Photographing birds across continents. In this episode, we interview His Excellency Jacques Pitteloud who happens to be the Swiss Ambassador to the United States.  Based in Washington, Ambassador Pitteloud is also a birdwatcher and bird photographer.  In 2021, Ambassador Pitteloud’s photograph of a rare painted bunting that appeared in Maryland landed in the Washington Post prompting lots of excitement in the birding world. Later, the Washingtonian ran an article about him, titled, “The Guy Who Got That Photo of a Rare Painted Bunting? He’s the Swiss Ambassador!” He posts his birding photos on his Facebook page. On that page, he posts nothing personal or political. Here he talks about how he developed this passion for birds and some of his favourite regions and birds.


H.E. Jacques Pitteloud, a lifelong ornithologist, has been serving as the Swiss Ambassador to the United States since 2019. As a passionate bird photographer, his photographs have been published in several books and publications in Kenya and South Africa. 

Born in Zurich, Switzerland, he earned a doctorate in law at the University of Zurich, with further education in security policy at Geneva University. Dr. Pitteloud has a distinguished career of public service in the military and the Swiss Foreign Service, which he joined in 1987. Before he assumed his position in Washington, D.C., Dr. Pitteloud served as Ambassador of Switzerland to Kenya, Uganda, Rwanda, Burundi, Somalia and the Seychelles (2010-2015), and director for resources of the Federal Department of Foreign Affairs (2015-2019). 

A retired lieutenant colonel (General Staff) in the Swiss Armed Forces, Dr. Pitteloud also served as the Swiss government’s first intelligence coordinator (2000 – 2005), and Director for Arms Control, Disarmament, Security Policy and Intelligence at the Ministry of Foreign Affairs in Bern. 

Ambassador Pitteloud is married with one daughter.


  1. Why do birds fascinate you?
  2. How did you become interested in birding?
  3. How does an Ambassador find time for birding?
  4. Which aspects of birding do you like– the nature, the photography, the people….?
  5. What do you need to be a good bird photographer? Both in terms of equipment and skills?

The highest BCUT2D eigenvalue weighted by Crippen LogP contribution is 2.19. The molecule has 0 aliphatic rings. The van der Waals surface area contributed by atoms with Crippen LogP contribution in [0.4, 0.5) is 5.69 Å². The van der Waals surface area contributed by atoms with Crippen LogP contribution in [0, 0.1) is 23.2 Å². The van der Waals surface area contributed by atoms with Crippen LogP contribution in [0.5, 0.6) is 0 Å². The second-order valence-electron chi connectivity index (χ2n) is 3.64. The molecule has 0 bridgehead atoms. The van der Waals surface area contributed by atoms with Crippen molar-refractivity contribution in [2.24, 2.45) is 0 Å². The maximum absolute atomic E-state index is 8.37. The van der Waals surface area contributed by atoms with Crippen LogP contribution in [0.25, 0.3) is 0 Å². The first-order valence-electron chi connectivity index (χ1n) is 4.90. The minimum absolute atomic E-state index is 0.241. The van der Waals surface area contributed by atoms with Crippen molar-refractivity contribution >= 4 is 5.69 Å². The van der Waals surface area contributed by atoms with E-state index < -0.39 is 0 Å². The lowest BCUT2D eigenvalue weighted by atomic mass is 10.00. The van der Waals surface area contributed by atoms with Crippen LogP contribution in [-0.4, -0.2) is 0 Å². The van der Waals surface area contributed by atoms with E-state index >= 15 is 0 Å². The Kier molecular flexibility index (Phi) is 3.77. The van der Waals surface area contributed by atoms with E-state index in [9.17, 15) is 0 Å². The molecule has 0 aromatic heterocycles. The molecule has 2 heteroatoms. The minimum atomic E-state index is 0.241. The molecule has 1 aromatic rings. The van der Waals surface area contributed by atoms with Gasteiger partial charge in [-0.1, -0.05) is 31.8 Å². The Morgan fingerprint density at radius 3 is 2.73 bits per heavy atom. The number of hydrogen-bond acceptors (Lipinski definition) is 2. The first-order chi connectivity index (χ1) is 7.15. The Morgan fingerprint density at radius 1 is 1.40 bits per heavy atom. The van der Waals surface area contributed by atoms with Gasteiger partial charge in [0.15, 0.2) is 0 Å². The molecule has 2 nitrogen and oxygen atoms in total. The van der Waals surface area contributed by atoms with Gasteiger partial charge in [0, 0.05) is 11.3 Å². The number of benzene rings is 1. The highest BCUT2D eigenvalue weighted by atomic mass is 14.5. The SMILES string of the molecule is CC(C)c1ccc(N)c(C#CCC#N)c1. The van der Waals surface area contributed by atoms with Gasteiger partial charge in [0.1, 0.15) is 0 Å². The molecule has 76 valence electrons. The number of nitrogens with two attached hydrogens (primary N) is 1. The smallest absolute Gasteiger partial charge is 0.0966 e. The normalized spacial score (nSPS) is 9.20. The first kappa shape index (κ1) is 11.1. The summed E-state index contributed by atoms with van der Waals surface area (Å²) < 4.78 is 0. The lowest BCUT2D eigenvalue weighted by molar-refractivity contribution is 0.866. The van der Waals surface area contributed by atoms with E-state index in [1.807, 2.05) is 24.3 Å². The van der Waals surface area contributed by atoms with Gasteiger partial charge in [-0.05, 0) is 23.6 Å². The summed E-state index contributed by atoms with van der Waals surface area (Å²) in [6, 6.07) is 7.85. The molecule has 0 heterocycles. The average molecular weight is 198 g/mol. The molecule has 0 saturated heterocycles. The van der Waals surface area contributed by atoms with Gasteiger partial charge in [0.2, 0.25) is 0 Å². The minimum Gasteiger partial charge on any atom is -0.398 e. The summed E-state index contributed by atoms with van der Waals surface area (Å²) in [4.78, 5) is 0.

6. What is birding in Switzerland like? Which are some of the Swiss birds that our audience should know about?
  7. You have said that you love birding in Africa. We have done one episode in Africa– in Uganda where Judith Mirembe talked about the shoebills. Can you talk about some of your memorable birding experiences in Africa?
  8. What about in the US? Can you talk about species and places in the US that you have visited?
  9. Is there a link between birding and diplomacy? Birds don’t have borders, isn’t it?
  10. A question I ask all my guests: what are you favorite types of birds and why?
  11. How do you educate yourself about birds on an ongoing basis?

Episode highlights

12:45: his views on the “big year of birding.”

13:45: his view on the different species of bird watchers.

15:00: he talks about two anecdotes in Africa– Kenya.  About finding the blue-headed beeeater and the Mackinder’s Eagle Owl.

18:00 mountain passes where you can see raptor migrations. He talks about Chicago’s Magic Hedge in the middle of the city where migratory birds especially warblers (thousands of them) congregate in early May before crossing the Great Lakes.  

19:30 about the Connecticut warbler and warbler identification.

21:15 the apps that he uses to identify birds.

22:00 Is there a link between birding and diplomacy? “Birding is the new golfing.”

24:15: what photographic equipment does he use.  He uses Canon. 600mm F4 lens.  Camera is D90.  With 500mm lenses he shoots handheld. With the 600mm he uses a tripod.

26:00 his favourite birds.  Raptors.  How they move differently.  

27:15 about his Facebook friends.  


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